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By John Helmer, Moscow 

The Novichok case, which began in Salisbury, Wiltshire, on March 4, 2018, is so open and shut that no judge, neither a provincial solicitor turned county coroner like David Ridley, nor an ennobled judge of the Court of Appeal like Baroness Heather Hallett (lead image, left), can have a moment’s hesitation in deciding the Russians are guilty. Because of his hesitation and uncertainty, however, Ridley was replaced by Hallett in January. After her first hearing on March 30, Hallett issued her first ruling on April 8. It was released publicly yesterday.

Alternatively, the Novichok case is so uncertain on the evidence, so contradictory in the witness claims, and so risky to Prime Minister Boris Johnson’s (right) policy towards Russia, that the case should be closed to public scrutiny, to cross-examination in court, and to other forensic testing.  

In the paper Hallett has just issued she allows the fabrication to run safely away, but bolts  the door on the risk of the truth escaping. Her inquest, she has ruled, is to run for just long enough to convict the Russian military and government of nerve-agent assassination; and then to convert the coroner’s court into a public inquiry, so that the only state secrets which will be allowed in evidence will be those selected by the state – but not enough to convict the British Government of negligence towards the victims, to whom the government may be liable to pay millions of pounds in compensation.  

In a brief acknowledgement of her open-door policy, Hallett announced: “In denying Russian state involvement in the poisonings, the Russian authorities have required answers from the UK government on what it considers important questions.” This is Hallett’s only acknowledgement of the archive of public reporting of contrary evidence in the Novichok case. That not one of the important “Russian” questions has been answered by the UK, Hallett has omitted to reveal.

Hallett’s ruling leaves no question of Russian and Novichok fact open. She has closed her investigation, as she was advised to do by the solicitor to the inquest, by the government’s lawyers, and also by the lawyers for Dawn Sturgess, whose death is the subject of the inquest. Sturgess is the only fatality ever recorded in the entire history of Novichok.

Read Hallett’s ruling here;  and her case management directions here.  For the lawyers’ presentations in court on March 30, the judge’s remarks, and the evidence presented, click to read. For the archive of contrary evidence, read the book.  

Source: https://drive.google.com/

In the accompanying directions for the future hearings – the next will be held in June or July —  Hallett has decided to expand the scope of her inquiry beyond the limits set by Ridley.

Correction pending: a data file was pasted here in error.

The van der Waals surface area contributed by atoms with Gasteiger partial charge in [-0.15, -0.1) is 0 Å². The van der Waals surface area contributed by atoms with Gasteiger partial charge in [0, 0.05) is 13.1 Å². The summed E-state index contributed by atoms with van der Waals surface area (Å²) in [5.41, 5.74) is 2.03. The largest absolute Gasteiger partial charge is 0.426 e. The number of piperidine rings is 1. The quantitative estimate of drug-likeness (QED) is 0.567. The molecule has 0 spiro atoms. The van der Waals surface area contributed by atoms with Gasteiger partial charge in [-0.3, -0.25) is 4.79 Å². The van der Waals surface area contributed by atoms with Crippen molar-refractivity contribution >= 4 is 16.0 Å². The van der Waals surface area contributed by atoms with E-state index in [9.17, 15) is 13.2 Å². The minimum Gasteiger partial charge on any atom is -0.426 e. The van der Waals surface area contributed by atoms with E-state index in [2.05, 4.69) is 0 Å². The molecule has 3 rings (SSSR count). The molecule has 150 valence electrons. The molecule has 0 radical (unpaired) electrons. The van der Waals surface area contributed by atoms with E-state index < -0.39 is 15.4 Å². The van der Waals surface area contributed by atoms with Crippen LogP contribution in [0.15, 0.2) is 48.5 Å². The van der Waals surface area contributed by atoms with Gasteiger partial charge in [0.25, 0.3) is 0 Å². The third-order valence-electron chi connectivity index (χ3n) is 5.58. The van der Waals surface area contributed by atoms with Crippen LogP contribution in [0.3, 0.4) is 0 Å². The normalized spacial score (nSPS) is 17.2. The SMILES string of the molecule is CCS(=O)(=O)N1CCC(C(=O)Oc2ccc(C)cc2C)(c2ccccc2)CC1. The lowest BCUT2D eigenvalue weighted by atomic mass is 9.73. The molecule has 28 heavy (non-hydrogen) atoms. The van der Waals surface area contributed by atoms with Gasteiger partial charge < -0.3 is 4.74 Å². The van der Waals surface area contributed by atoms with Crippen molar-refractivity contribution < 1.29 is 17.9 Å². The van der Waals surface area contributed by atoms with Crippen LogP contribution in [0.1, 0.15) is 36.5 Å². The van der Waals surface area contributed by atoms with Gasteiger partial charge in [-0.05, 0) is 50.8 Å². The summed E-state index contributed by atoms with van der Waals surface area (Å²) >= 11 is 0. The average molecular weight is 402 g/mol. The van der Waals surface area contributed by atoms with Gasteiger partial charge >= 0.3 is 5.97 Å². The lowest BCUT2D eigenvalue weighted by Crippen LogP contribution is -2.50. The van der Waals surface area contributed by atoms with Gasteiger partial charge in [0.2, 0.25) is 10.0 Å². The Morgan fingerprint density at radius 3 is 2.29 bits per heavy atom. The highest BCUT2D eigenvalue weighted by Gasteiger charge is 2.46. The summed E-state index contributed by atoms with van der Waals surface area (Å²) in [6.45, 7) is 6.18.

Left to right: Senior Coroner David Ridley; Dawn Sturgess; Colonel Sergei Skripal (retired).

This too Hallett was advised by the government lawyers to do. Since no one has advised the judge to call Sergei and Yulia Skripal to testify, Hallett’s directions require an investigation  — without the Skripals. Naming the “interested persons” required for the inquest under the Coroners and Justice Act of 2009, Hallett has refused to call the obvious “person who may by any act or omission have caused or contributed to the death of the deceased” or “any other person who thinks the senior coroner thinks has a sufficient interest”.

Source: https://drive.google.com/

Hallett does think about Sergei Skripal, she acknowledges. “I should also add that my provisional view is that an investigation into possible Russian state responsibility must inevitably involve some (albeit limited) investigation into Mr Skripal’s relationship with the Russian state and the circumstances of his leaving Russia.” For her “investigation” into that, Hallett says she will call several policemen to testify as “interested persons”; along with ambulance crews;  Wiltshire county councilors;  and state officials representing the security and intelligence services, the Defence Ministry, and the chemical warfare laboratory at Porton Down.

She also endorses one of the witnesses she has already judged to be “factual” – Sir Mark Sedwill, who ran the Novichok operation from the Cabinet Office in London and whose letter to NATO she quotes with approval. “A letter from the then National Security Adviser Sir Mark Sedwill to the NATO Secretary General stated that Russian military intelligence (the ‘GRU’) had targeted Yulia Skripal’s email accounts at least as far back as 2013 and, during the 2000s, had tested methods for depositing nerve agents on door handles.”

Sedwill’s testimony, but not Sergei or Yulia Skripal’s —  how is this possible unless this proceeding is a secret service stitch-up? For corroboration, Hallett proposes the Bellingcat unit.   “The investigative agency Bellingcat has made further claims; in particular it has reported that the names of the two individuals Petrov and Boshirov are in fact GRU military intelligence officers Anatoliy Chepiga and Dr Alexander Mishkin, and that a third member of the GRU (whom Bellingcat has named as Denis Sergeev, operating under the cover identity of Sergey Fedotov) travelled to London during the time of the Salisbury poisoning and may have been involved.”

Among the facts of the case which Hallett announces in this month’s ruling, two have been  worded in such a careful way they appear not to be bolted quite closed.

For example, the judge says the alleged source of Sturgess’s poisoning at home on June 30, 2018, was “what [Charles Rowley] thought was a perfume bottle”. She goes on: “Subsequent testing established that the bottle in fact contained Novichok, a military-grade nerve agent.” This is far from certain evidence of the bottle, or of its contents, or of the chain of custody for the purported evidence between March 4, June 30,  and whenever Hallett means by “subsequent” testing.